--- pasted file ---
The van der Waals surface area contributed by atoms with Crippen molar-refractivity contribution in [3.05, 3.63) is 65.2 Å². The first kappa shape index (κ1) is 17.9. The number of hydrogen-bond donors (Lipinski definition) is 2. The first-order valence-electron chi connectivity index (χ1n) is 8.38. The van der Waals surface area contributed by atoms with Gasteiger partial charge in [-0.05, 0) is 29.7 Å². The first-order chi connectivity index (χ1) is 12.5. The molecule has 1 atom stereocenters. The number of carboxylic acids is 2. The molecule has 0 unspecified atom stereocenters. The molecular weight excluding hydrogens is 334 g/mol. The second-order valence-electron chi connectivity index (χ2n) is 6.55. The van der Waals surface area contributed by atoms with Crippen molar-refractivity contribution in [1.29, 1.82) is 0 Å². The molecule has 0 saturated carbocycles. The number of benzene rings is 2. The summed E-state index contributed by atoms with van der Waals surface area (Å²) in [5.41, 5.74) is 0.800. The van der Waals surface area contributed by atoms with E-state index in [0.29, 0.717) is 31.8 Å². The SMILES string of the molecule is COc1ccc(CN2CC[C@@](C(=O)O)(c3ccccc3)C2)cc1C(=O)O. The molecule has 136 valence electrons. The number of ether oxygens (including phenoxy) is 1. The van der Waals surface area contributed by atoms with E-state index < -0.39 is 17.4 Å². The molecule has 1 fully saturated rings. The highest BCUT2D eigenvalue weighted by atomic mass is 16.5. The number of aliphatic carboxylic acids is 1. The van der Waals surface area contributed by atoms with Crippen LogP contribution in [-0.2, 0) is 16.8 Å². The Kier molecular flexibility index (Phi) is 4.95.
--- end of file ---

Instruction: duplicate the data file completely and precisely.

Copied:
The van der Waals surface area contributed by atoms with Crippen molar-refractivity contribution in [3.05, 3.63) is 65.2 Å². The first kappa shape index (κ1) is 17.9. The number of hydrogen-bond donors (Lipinski definition) is 2. The first-order valence-electron chi connectivity index (χ1n) is 8.38. The van der Waals surface area contributed by atoms with Gasteiger partial charge in [-0.05, 0) is 29.7 Å². The first-order chi connectivity index (χ1) is 12.5. The molecule has 1 atom stereocenters. The number of carboxylic acids is 2. The molecule has 0 unspecified atom stereocenters. The molecular weight excluding hydrogens is 334 g/mol. The second-order valence-electron chi connectivity index (χ2n) is 6.55. The van der Waals surface area contributed by atoms with Crippen molar-refractivity contribution in [1.29, 1.82) is 0 Å². The molecule has 0 saturated carbocycles. The number of benzene rings is 2. The summed E-state index contributed by atoms with van der Waals surface area (Å²) in [5.41, 5.74) is 0.800. The van der Waals surface area contributed by atoms with E-state index in [0.29, 0.717) is 31.8 Å². The SMILES string of the molecule is COc1ccc(CN2CC[C@@](C(=O)O)(c3ccccc3)C2)cc1C(=O)O. The molecule has 136 valence electrons. The number of ether oxygens (including phenoxy) is 1. The van der Waals surface area contributed by atoms with E-state index < -0.39 is 17.4 Å². The molecule has 1 fully saturated rings. The highest BCUT2D eigenvalue weighted by atomic mass is 16.5. The number of aliphatic carboxylic acids is 1. The van der Waals surface area contributed by atoms with Crippen LogP contribution in [-0.2, 0) is 16.8 Å². The Kier molecular flexibility index (Phi) is 4.95.